From the Archives: Managing in a Time of Uncertainty

The U.S. presidential election has put a lot of managers, both near and far, on edge. A look back at our own archives unearthed some valuable advice about strategic planning that just may help businesses as they prepare to operate under a new political administration.

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How should businesses prepare for changes to the environments in which they operate given the November 2016 election of Donald Trump to the U.S. presidency? Trump has talked about upending global trade deals, deporting millions of undocumented workers, and ratcheting back the U.S. Affordable Care Act. The New York Times noted that while “companies hoping to profit from Mr. Trump’s economic policies have seen shares soar,” there are also fears in some nations “that Mr. Trump’s policies may drive up interest rates and inflation, an expectation that some traders call Trumpflation.”

Managers are used to operating in political climates that change with some frequency, but for leaders everywhere — both in the U.S. and abroad — the ascension of Trump and his expanding team of advisors and appointees comes with a different kind of uncertainty. How much of today’s order might a Trump administration actually blow up? And how can managers best ready themselves and their businesses and set a strategy that allows them to succeed in this environment of uncertainty?

The answer may lie in understanding that “not all strategies work equally well in every setting,” as Christopher B. Bingham, Kathleen M. Eisenhardt, and Nathan R. Furr sagely wrote in a 2011 article for MIT Sloan Management Review.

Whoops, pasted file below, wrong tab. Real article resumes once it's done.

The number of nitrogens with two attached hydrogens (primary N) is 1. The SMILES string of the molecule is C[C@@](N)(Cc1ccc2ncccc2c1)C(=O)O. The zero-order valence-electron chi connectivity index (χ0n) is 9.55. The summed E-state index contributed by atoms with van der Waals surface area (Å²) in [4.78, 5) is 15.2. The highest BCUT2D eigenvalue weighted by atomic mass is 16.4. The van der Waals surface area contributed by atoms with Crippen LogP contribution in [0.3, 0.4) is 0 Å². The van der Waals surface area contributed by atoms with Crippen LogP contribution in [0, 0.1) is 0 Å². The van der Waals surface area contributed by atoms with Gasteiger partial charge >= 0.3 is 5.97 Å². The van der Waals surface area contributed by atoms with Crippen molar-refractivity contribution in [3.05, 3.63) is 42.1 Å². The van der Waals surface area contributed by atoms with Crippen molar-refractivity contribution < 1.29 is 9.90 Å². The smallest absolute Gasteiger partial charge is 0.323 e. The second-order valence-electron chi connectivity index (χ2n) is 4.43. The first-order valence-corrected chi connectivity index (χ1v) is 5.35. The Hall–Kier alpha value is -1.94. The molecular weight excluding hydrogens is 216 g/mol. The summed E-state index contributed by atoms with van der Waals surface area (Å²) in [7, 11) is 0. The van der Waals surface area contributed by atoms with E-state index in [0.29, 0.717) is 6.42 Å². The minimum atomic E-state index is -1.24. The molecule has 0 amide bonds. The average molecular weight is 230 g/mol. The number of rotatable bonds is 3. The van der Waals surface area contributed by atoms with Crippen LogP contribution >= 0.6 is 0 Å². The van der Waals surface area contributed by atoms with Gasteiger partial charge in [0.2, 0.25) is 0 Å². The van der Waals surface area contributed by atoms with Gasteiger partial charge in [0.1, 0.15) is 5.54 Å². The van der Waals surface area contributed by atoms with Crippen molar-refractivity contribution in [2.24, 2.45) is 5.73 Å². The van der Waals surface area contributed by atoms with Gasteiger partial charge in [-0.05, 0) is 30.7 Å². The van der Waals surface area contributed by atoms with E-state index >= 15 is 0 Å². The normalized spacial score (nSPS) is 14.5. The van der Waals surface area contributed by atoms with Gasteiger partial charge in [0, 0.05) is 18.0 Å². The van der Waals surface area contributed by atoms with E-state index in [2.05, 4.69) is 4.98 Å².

In “Which Strategy When?” Bingham (UNC Kenan-Flagler Business School), Eisenhardt (Stanford University), and Furr (now at INSEAD) detail the importance of knowing how to frame strategic planning:

“First, we discovered that the logics of the different strategic frameworks break into three archetypes: strategies of position, strategies of leverage, and strategies of opportunity. What’s right for a company depends on its circumstances, its available resources and how management combines those resources together.

Second, by observing market leaders employing archetypal strategies, we found that many assumptions about competitive advantage simply don’t hold. For example, although strategy gurus talk about strategically valuable resources, sometimes very ordinary resources assembled well are all that’s required for competitive advantage. Sometimes it makes good sense to bypass the largest markets and focus instead on where resources fit best. In other circumstances, it may be preferable to ignore existing resources and attack an emergent market. In some situations, basic rules of thumb work better than detailed plans. Surprisingly, these simple strategies can be harder to imitate than complex ones.


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